Where Do We Go From Here?

As the days turn to weeks and months, just tumbling from the calendar, I begin to wonder again what it is I want from life.

I am happy with my partner. It has brought a new dimension of contentment to life. But it has brought itself other worries. Money is never far from the equation; there just isn’t enough of it. A year ago I was earning about £3.5k net per month, if not better some months. These days it’s more like a few hundred pounds, and most of that is going to my partner. Not that he needs lots of money, but it’s just a more efficient way of dividing income. The tax advantages of partnership.

But as someone who was used to seeing regular steps forward, I now have a different perspective on life. It is now more like a single block of shitness, one month to the next, and then moving forward in one great leap. The trouble with this new model is I find it hard to keep myself motivated day by day…

I still worry that am going to change my mind one day, or decide that what I really need is my independence back, or, more probably, find myself completely bored of everything once again and find some desperate way to institute a change.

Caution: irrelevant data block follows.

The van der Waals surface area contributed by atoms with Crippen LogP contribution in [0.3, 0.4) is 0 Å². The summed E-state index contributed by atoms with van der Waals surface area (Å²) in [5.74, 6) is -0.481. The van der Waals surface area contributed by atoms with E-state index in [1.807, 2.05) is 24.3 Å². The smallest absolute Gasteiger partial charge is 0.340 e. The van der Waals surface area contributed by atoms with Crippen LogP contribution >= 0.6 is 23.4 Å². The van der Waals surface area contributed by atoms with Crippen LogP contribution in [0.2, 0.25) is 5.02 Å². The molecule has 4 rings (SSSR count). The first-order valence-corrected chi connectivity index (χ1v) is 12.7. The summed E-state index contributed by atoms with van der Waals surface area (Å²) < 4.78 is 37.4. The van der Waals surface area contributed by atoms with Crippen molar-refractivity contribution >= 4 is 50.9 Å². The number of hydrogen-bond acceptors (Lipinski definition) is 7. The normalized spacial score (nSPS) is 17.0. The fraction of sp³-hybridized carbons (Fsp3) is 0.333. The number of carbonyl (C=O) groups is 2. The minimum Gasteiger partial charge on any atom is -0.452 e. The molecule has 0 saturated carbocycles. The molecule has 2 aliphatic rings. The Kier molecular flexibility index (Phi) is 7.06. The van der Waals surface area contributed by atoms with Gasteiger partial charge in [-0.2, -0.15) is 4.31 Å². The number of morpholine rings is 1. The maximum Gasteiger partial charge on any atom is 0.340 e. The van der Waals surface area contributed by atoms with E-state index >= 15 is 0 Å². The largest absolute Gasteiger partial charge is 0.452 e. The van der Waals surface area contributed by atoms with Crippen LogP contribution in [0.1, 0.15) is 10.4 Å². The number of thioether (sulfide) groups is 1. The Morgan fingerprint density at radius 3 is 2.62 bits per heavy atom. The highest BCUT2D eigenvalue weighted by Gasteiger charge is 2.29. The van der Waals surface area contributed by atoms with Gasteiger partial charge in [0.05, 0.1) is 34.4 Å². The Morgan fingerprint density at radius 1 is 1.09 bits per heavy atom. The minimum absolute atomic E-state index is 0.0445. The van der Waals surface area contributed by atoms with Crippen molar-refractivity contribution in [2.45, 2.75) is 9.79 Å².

Right now I catch a fleeting few minutes of time on my own in the office. I am never without my partner. He is here in work with me. He is at home with me. We go out together everywhere. We just never leave each other’s side. I actually love it. It’s like us being a tag team for everything. I never thought I’d find constant contact so enjoyable.

But it probably isn’t healthy long-term. I leave the room for too long and my partner gets stressed. Vice versa is mostly true too, though I think I have a more balanced view on things. Mostly, the trouble is because my partner is a bit insecure about himself, his looks, etc. He feels the need for affirmation on a daily basis, and on bad days, more often…

I don’t know whether this will end badly. I am not at all unhappy with it right now. A tiny bit of me is sad that I never did achieve the sexual freedom that I longed to do so whilst I was “on the market” – but, then again, all I need to do is remind myself of the tragically dumb ways in which I handled my emotions back then, and suddenly I decide the grass is definitely greener on my side of the fence.

This is what my life is right now. It feels like I’ve reached a point where I could stay for a little while, but there are so many things that are actually just a little bit disappointing. Work. Life. Sex. Rest. Holidays. Partner. Money. Family. Truth. They are all things that are letting me down in some way…